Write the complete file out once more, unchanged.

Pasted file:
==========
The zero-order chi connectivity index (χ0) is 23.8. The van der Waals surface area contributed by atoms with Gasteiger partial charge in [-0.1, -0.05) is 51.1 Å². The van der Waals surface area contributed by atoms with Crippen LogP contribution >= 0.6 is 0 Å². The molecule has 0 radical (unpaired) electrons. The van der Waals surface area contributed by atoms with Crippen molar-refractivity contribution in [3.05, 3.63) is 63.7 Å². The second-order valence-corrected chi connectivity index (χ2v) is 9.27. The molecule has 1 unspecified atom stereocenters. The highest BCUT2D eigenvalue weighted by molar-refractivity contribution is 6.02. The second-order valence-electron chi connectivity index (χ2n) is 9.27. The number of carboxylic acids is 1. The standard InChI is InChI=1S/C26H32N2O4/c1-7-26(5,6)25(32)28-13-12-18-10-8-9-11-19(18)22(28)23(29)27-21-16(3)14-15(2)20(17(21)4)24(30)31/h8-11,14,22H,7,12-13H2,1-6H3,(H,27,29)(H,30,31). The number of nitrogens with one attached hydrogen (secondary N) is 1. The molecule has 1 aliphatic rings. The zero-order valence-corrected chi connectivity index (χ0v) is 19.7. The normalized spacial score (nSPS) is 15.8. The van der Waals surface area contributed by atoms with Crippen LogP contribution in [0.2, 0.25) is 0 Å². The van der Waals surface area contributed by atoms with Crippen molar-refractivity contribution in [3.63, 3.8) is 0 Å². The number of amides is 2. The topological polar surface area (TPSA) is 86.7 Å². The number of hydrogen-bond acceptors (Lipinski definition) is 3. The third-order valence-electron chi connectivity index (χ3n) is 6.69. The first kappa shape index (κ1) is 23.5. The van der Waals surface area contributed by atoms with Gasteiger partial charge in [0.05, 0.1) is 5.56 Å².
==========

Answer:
The zero-order chi connectivity index (χ0) is 23.8. The van der Waals surface area contributed by atoms with Gasteiger partial charge in [-0.1, -0.05) is 51.1 Å². The van der Waals surface area contributed by atoms with Crippen LogP contribution >= 0.6 is 0 Å². The molecule has 0 radical (unpaired) electrons. The van der Waals surface area contributed by atoms with Crippen molar-refractivity contribution in [3.05, 3.63) is 63.7 Å². The second-order valence-corrected chi connectivity index (χ2v) is 9.27. The molecule has 1 unspecified atom stereocenters. The highest BCUT2D eigenvalue weighted by molar-refractivity contribution is 6.02. The second-order valence-electron chi connectivity index (χ2n) is 9.27. The number of carboxylic acids is 1. The standard InChI is InChI=1S/C26H32N2O4/c1-7-26(5,6)25(32)28-13-12-18-10-8-9-11-19(18)22(28)23(29)27-21-16(3)14-15(2)20(17(21)4)24(30)31/h8-11,14,22H,7,12-13H2,1-6H3,(H,27,29)(H,30,31). The number of nitrogens with one attached hydrogen (secondary N) is 1. The molecule has 1 aliphatic rings. The zero-order valence-corrected chi connectivity index (χ0v) is 19.7. The normalized spacial score (nSPS) is 15.8. The van der Waals surface area contributed by atoms with Crippen LogP contribution in [0.2, 0.25) is 0 Å². The van der Waals surface area contributed by atoms with Crippen molar-refractivity contribution in [3.63, 3.8) is 0 Å². The number of amides is 2. The topological polar surface area (TPSA) is 86.7 Å². The number of hydrogen-bond acceptors (Lipinski definition) is 3. The third-order valence-electron chi connectivity index (χ3n) is 6.69. The first kappa shape index (κ1) is 23.5. The van der Waals surface area contributed by atoms with Gasteiger partial charge in [0.05, 0.1) is 5.56 Å².